The Populists of the late 19th century found themselves in the middle of this dilemma.  On one hand, they believed that the owner-operator arrangement in agriculture was not only history’s most efficient, it had been endorsed by Christ himself. On the other hand, they wanted to use government power to regulate big business.  Even if these seemly conflicting demands made instinctive sense, it laid the Populists wide open to the charge inconsistency.  “If,” asked Populism’s critics, “private ownership and management is such a good idea for farmers, why isn’t it a good idea for Standard Oil?”

Part Three: Populism--a matter of class

But just because Marx proposed a class analysis that never much fit the American experience did not mean that class had lost importance, no matter how irrelevant it had become in academe--as the American worker discovered when the Republicans opened naked class warfare during the Reagan administration.  The first shot was the firing of the air traffic controllers.

The destruction of PATCO was the USA part of a world-wide effort to roll back the gains workers had made since 1932.  In England, Margaret Thatcher accomplished the same sort of demonstration of naked class interest by destroying the coal miners union.  Since the Brits can talk about virtually nothing without discussing class, the Thatcherite assault on blue-collar living standards was routinely described in terms of class warfare.  But while the Brits discussed class warfare, the Americans rarely did.  Interestingly, the outcome for the people who live off their paychecks was nearly identical on both sides of the Atlantic.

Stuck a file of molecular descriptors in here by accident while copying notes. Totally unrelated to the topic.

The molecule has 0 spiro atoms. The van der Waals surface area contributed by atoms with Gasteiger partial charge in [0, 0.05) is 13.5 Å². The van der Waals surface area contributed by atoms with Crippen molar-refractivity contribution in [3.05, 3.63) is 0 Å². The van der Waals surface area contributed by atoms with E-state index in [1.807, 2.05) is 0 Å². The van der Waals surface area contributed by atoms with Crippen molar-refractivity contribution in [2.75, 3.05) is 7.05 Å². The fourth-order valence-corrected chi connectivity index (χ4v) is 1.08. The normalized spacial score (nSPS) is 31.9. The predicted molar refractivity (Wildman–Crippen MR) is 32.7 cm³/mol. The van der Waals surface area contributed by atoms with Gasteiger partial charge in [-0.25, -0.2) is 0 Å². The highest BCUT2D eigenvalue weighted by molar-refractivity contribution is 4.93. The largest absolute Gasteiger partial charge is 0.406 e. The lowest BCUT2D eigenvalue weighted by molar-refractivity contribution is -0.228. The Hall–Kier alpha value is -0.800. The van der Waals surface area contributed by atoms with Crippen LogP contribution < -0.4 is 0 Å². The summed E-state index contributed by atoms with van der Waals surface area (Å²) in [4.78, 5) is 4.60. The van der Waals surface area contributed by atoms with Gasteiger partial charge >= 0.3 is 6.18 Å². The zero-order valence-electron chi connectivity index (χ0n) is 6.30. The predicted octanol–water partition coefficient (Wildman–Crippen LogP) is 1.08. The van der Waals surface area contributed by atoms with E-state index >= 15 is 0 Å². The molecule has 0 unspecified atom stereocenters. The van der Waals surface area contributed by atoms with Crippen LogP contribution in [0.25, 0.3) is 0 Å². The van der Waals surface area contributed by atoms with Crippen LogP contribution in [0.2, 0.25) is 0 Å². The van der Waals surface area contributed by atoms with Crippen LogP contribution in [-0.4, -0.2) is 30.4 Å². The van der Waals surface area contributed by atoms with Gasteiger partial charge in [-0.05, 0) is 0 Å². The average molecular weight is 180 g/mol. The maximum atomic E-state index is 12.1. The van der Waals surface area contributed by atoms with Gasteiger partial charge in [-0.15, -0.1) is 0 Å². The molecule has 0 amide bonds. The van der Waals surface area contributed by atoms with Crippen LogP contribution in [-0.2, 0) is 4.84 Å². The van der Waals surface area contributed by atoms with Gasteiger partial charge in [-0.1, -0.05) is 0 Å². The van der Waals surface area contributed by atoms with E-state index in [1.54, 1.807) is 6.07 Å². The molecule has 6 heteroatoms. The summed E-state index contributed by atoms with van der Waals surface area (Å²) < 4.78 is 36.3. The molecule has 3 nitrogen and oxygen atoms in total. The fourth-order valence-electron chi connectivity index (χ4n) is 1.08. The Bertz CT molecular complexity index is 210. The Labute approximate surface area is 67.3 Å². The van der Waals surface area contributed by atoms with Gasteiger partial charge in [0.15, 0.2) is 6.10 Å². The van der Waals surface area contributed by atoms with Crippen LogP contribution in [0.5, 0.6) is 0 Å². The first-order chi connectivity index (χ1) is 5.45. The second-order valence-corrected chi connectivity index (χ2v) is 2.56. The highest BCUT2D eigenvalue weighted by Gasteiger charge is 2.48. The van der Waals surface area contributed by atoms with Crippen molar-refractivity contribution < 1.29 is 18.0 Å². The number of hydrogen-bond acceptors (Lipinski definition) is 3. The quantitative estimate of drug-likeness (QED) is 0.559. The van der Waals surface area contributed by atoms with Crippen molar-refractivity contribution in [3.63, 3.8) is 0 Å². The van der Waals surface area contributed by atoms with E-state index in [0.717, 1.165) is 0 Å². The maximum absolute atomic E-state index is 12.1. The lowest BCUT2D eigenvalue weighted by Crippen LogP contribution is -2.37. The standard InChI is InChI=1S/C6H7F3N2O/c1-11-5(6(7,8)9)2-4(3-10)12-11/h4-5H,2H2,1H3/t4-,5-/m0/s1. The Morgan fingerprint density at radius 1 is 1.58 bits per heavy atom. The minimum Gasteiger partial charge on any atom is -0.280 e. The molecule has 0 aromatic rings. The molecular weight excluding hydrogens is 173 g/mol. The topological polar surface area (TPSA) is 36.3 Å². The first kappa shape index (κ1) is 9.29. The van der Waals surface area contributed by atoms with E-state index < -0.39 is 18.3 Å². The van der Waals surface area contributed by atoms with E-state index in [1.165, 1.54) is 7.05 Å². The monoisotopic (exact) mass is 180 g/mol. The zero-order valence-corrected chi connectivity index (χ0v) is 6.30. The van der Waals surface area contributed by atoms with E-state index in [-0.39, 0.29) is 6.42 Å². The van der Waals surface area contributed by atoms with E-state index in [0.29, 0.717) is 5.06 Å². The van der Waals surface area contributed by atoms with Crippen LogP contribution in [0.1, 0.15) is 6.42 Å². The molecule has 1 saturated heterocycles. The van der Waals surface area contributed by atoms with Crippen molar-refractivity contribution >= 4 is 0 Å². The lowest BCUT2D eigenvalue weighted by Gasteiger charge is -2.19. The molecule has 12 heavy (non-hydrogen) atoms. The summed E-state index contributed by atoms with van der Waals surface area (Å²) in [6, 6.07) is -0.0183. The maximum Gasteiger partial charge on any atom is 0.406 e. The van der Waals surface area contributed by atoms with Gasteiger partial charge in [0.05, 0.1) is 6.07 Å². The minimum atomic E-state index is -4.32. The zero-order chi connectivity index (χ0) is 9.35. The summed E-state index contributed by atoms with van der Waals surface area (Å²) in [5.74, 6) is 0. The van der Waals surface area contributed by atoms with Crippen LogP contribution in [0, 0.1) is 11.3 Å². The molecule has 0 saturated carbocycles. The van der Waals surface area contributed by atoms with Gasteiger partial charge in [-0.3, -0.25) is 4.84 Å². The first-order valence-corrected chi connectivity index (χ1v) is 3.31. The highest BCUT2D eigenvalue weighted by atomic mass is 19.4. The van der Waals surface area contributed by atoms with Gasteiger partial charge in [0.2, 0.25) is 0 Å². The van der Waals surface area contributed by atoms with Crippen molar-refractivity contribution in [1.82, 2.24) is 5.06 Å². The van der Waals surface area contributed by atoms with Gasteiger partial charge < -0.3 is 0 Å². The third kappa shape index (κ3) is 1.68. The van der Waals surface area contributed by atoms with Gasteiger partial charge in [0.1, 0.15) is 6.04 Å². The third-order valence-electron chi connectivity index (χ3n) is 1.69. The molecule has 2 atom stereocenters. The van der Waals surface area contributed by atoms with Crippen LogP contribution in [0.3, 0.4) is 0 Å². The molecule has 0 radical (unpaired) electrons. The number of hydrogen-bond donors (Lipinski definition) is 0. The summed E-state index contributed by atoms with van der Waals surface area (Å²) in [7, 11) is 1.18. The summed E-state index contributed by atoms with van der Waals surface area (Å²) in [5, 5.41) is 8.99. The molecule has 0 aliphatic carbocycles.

Part Four: Populism--Marxism NOT

The French and American Revolutions were about making social adjustments to the trappings of feudalism--including slaveholding, serfdom, and indentured servitude.  Of course, there were some rumblings about the conditions of trade and manufacturing, but these were mostly line items on a much larger list of grievances.

In the meantime, there was a very real revolution going on in England.  Some may scoff that the Industrial Revolution does not qualify because there was so little armed struggle involved, but it was the most important revolution of all.

Part Five: Modern Populism--technological literacy

Because everything we use requires tools to make, tool creation represents the most sophisticated form of manufacture. It is difficult to make DRAM chips: it is much MORE difficult to make the tools that can make the DRAM chips. And of course, it is insanely difficult to make the tools that can produce those DRAM making tools, etc.